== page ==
I would try OpenVPN now, but Motorola has just disabled my root acccess to my Defy with a firmware update. As I speak, I believe that there is no publicly known root exploit for this version of the firmware. (It might be possible to obtain and flash an exploitable Motorola firmware, perhaps for a different region, and then go from there, but that's getting risky and ridiculous.)

Fixing a "Bogus Date" Error in TortoiseSVN

Getting a "Bogus Date" Error in TortoiseSVN?

Around 5am, while working on a project, TortoiseSVN decided to corrupt my Subversion state, such that its "Clean up" function could not fix it and let me continue working with my files. I was concerned that whatever was going wrong might result in loss of my work later or possibly denying people access to the repository, so I interrupted my work to fix the problem.

I found that file .svn/entries indeed had a bogus timestamp in it:

1601-03-18T21:02:46.-75190Z

Not only is 1601 CE an unlikely year for electronic computer technology to be used, the date format is not valid ISO 8601, and indeed the "-" after what's a decimal point doesn't make for even a conventionally valid number.

When I did an SVN update on a Linux box, it had a much more likely timestamp (although being a round second is unlikely when 6 digits to the right of the decimal point are normally used):

2011-02-15T10:03:23.000000Z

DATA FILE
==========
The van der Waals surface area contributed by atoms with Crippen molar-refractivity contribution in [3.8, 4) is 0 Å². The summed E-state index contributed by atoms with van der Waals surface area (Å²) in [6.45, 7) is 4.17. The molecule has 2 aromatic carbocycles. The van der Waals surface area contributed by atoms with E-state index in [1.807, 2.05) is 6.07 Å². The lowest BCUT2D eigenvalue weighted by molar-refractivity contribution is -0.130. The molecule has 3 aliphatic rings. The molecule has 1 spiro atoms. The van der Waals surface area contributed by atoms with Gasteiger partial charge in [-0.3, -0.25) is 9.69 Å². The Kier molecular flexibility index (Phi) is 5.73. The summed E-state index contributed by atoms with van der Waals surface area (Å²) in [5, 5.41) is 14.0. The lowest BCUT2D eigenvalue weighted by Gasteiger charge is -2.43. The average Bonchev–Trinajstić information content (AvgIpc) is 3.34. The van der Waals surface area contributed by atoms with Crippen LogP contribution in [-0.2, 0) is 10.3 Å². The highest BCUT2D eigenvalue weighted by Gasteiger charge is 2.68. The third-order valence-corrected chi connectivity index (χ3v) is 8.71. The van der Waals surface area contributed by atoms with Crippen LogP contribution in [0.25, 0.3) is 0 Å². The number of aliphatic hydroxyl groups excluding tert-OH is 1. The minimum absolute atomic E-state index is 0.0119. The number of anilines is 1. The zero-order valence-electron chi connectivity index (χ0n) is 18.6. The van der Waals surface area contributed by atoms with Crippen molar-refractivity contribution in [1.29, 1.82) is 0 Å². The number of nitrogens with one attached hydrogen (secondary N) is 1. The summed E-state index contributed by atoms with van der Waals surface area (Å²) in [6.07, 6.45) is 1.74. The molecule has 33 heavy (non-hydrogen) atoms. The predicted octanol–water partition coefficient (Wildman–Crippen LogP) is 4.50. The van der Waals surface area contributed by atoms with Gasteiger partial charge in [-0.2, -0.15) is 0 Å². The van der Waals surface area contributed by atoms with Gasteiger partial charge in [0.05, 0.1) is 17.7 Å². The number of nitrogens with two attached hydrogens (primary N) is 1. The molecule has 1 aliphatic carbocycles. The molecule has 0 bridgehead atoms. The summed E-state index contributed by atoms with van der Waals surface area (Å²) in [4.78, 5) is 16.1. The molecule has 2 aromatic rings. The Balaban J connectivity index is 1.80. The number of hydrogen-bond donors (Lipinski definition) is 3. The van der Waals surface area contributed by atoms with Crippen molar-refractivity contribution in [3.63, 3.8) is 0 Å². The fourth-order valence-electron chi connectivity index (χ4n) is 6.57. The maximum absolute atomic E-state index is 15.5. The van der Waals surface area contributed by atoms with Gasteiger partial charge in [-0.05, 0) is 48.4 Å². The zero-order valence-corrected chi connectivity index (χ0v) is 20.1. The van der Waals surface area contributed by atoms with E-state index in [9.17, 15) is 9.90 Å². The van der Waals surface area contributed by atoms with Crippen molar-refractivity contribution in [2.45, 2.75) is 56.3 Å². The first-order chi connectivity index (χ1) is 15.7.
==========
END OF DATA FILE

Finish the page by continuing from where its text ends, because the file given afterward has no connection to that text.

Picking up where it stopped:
The solution was to use the Cygwin touch on the file, which had a broken timestamp, and then fix the corrupt .svn/entries on the Windows box. Toggled the read-only attribute on the .svn/entries file, edited in Emacs to change both timestamps for the broken entry to the new timestamps, toggled read-only back, did a TortoiseSVN "Clean up". Seems to work now.

This was TortoiseSVN 1.6.12, on Windows XP SP3 32-bit x86, running directly on real metal. Although, I think that the original problem was that the file timestamp came out wrong when Windows's built-in Zip extraction got it out of a Google Earth-created KMZ file. And then the underlying Subversion code in TortoiseSVN did the wrong thing with this wrong timestamp, creating an invalid timestamp that it could not itself parse.

Aside: Discerening bachelorettes should read me working at 5am on February 15th as a sign that Boston's most eligible bachelor (and an exceedingly debonair one, at that) is on the meatmarket. Speaking of bogus dates...

Google Earth JavaScript Debugging

If you're doing Google Earth development, and wondering why JavaScript errors don't appear to be reported anywhere, I don't know where they are, but I did find that good old-fashioned "printf debugging" with GLog.write is indispensible in this situation.